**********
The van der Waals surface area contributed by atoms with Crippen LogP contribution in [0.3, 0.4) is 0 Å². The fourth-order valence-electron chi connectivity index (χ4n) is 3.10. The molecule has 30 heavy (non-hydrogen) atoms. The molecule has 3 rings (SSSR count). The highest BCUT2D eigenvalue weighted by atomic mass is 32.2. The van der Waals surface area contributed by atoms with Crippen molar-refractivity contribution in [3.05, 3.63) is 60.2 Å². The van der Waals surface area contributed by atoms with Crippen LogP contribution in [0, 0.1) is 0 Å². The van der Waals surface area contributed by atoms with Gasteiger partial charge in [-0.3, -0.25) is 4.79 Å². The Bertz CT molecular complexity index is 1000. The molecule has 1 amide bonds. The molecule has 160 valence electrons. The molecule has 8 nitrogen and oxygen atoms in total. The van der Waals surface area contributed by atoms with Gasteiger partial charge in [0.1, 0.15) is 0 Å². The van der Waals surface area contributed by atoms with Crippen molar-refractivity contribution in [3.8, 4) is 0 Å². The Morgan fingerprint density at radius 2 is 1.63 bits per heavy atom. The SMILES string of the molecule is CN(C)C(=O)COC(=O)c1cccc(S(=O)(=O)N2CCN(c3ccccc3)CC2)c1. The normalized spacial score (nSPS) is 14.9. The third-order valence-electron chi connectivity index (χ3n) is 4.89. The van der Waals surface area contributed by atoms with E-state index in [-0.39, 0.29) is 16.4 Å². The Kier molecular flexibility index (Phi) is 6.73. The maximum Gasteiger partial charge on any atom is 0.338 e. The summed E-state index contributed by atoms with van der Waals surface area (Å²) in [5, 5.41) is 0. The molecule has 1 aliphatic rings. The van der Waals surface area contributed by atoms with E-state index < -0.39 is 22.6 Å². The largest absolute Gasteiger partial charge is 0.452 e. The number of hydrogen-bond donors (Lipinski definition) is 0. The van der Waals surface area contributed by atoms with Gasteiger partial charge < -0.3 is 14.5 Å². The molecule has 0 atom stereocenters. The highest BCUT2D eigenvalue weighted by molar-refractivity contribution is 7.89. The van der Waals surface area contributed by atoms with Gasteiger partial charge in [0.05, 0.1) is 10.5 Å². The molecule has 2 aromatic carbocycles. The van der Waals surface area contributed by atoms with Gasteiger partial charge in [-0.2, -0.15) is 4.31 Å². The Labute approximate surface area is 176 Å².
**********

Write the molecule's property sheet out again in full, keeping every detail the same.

The van der Waals surface area contributed by atoms with Crippen LogP contribution in [0.3, 0.4) is 0 Å². The fourth-order valence-electron chi connectivity index (χ4n) is 3.10. The molecule has 30 heavy (non-hydrogen) atoms. The molecule has 3 rings (SSSR count). The highest BCUT2D eigenvalue weighted by atomic mass is 32.2. The van der Waals surface area contributed by atoms with Crippen molar-refractivity contribution in [3.05, 3.63) is 60.2 Å². The van der Waals surface area contributed by atoms with Crippen LogP contribution in [0, 0.1) is 0 Å². The van der Waals surface area contributed by atoms with Gasteiger partial charge in [-0.3, -0.25) is 4.79 Å². The Bertz CT molecular complexity index is 1000. The molecule has 1 amide bonds. The molecule has 160 valence electrons. The molecule has 8 nitrogen and oxygen atoms in total. The van der Waals surface area contributed by atoms with Gasteiger partial charge in [0.1, 0.15) is 0 Å². The van der Waals surface area contributed by atoms with Crippen molar-refractivity contribution in [3.8, 4) is 0 Å². The Morgan fingerprint density at radius 2 is 1.63 bits per heavy atom. The SMILES string of the molecule is CN(C)C(=O)COC(=O)c1cccc(S(=O)(=O)N2CCN(c3ccccc3)CC2)c1. The normalized spacial score (nSPS) is 14.9. The third-order valence-electron chi connectivity index (χ3n) is 4.89. The van der Waals surface area contributed by atoms with E-state index in [-0.39, 0.29) is 16.4 Å². The Kier molecular flexibility index (Phi) is 6.73. The maximum Gasteiger partial charge on any atom is 0.338 e. The summed E-state index contributed by atoms with van der Waals surface area (Å²) in [5, 5.41) is 0. The molecule has 1 aliphatic rings. The van der Waals surface area contributed by atoms with E-state index < -0.39 is 22.6 Å². The largest absolute Gasteiger partial charge is 0.452 e. The number of hydrogen-bond donors (Lipinski definition) is 0. The van der Waals surface area contributed by atoms with Gasteiger partial charge < -0.3 is 14.5 Å². The molecule has 0 atom stereocenters. The highest BCUT2D eigenvalue weighted by molar-refractivity contribution is 7.89. The van der Waals surface area contributed by atoms with Gasteiger partial charge in [0.05, 0.1) is 10.5 Å². The molecule has 2 aromatic carbocycles. The van der Waals surface area contributed by atoms with Gasteiger partial charge in [-0.2, -0.15) is 4.31 Å². The Labute approximate surface area is 176 Å².